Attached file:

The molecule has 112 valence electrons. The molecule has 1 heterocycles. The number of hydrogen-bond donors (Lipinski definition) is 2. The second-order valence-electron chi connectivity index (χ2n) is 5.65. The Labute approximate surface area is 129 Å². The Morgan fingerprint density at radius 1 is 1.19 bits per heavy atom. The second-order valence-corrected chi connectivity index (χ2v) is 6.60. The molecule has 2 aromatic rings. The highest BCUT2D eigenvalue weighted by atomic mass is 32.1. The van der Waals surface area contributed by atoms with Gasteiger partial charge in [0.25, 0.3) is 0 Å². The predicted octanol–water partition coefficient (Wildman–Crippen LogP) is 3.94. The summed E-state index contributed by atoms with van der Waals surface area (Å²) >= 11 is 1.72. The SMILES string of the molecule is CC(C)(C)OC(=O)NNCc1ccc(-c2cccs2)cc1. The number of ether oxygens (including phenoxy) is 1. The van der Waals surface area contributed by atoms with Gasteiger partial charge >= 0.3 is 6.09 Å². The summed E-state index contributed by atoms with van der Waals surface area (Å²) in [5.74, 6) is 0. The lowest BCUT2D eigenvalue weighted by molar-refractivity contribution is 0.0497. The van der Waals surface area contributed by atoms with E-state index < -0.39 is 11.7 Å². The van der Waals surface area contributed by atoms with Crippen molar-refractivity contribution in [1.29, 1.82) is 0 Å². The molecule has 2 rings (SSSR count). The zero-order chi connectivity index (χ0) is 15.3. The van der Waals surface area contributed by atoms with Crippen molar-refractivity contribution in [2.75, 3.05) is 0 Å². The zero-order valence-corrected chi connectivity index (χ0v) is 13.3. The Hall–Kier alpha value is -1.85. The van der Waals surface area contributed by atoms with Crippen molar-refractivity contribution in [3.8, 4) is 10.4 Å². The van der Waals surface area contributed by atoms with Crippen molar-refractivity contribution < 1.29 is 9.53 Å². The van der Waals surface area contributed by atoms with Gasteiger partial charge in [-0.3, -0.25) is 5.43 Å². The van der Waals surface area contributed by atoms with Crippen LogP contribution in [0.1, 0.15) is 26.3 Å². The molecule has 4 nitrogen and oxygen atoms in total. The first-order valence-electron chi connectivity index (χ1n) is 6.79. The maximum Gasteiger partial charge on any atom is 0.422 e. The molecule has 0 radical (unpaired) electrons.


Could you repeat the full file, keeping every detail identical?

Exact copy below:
The molecule has 112 valence electrons. The molecule has 1 heterocycles. The number of hydrogen-bond donors (Lipinski definition) is 2. The second-order valence-electron chi connectivity index (χ2n) is 5.65. The Labute approximate surface area is 129 Å². The Morgan fingerprint density at radius 1 is 1.19 bits per heavy atom. The second-order valence-corrected chi connectivity index (χ2v) is 6.60. The molecule has 2 aromatic rings. The highest BCUT2D eigenvalue weighted by atomic mass is 32.1. The van der Waals surface area contributed by atoms with Gasteiger partial charge in [0.25, 0.3) is 0 Å². The predicted octanol–water partition coefficient (Wildman–Crippen LogP) is 3.94. The summed E-state index contributed by atoms with van der Waals surface area (Å²) >= 11 is 1.72. The SMILES string of the molecule is CC(C)(C)OC(=O)NNCc1ccc(-c2cccs2)cc1. The number of ether oxygens (including phenoxy) is 1. The van der Waals surface area contributed by atoms with Gasteiger partial charge >= 0.3 is 6.09 Å². The summed E-state index contributed by atoms with van der Waals surface area (Å²) in [5.74, 6) is 0. The lowest BCUT2D eigenvalue weighted by molar-refractivity contribution is 0.0497. The van der Waals surface area contributed by atoms with E-state index < -0.39 is 11.7 Å². The van der Waals surface area contributed by atoms with Crippen molar-refractivity contribution in [1.29, 1.82) is 0 Å². The molecule has 2 rings (SSSR count). The zero-order chi connectivity index (χ0) is 15.3. The van der Waals surface area contributed by atoms with Crippen molar-refractivity contribution in [2.75, 3.05) is 0 Å². The zero-order valence-corrected chi connectivity index (χ0v) is 13.3. The Hall–Kier alpha value is -1.85. The van der Waals surface area contributed by atoms with Crippen molar-refractivity contribution in [3.8, 4) is 10.4 Å². The van der Waals surface area contributed by atoms with Crippen molar-refractivity contribution < 1.29 is 9.53 Å². The van der Waals surface area contributed by atoms with Gasteiger partial charge in [-0.3, -0.25) is 5.43 Å². The van der Waals surface area contributed by atoms with Crippen LogP contribution in [0.1, 0.15) is 26.3 Å². The molecule has 4 nitrogen and oxygen atoms in total. The first-order valence-electron chi connectivity index (χ1n) is 6.79. The maximum Gasteiger partial charge on any atom is 0.422 e. The molecule has 0 radical (unpaired) electrons.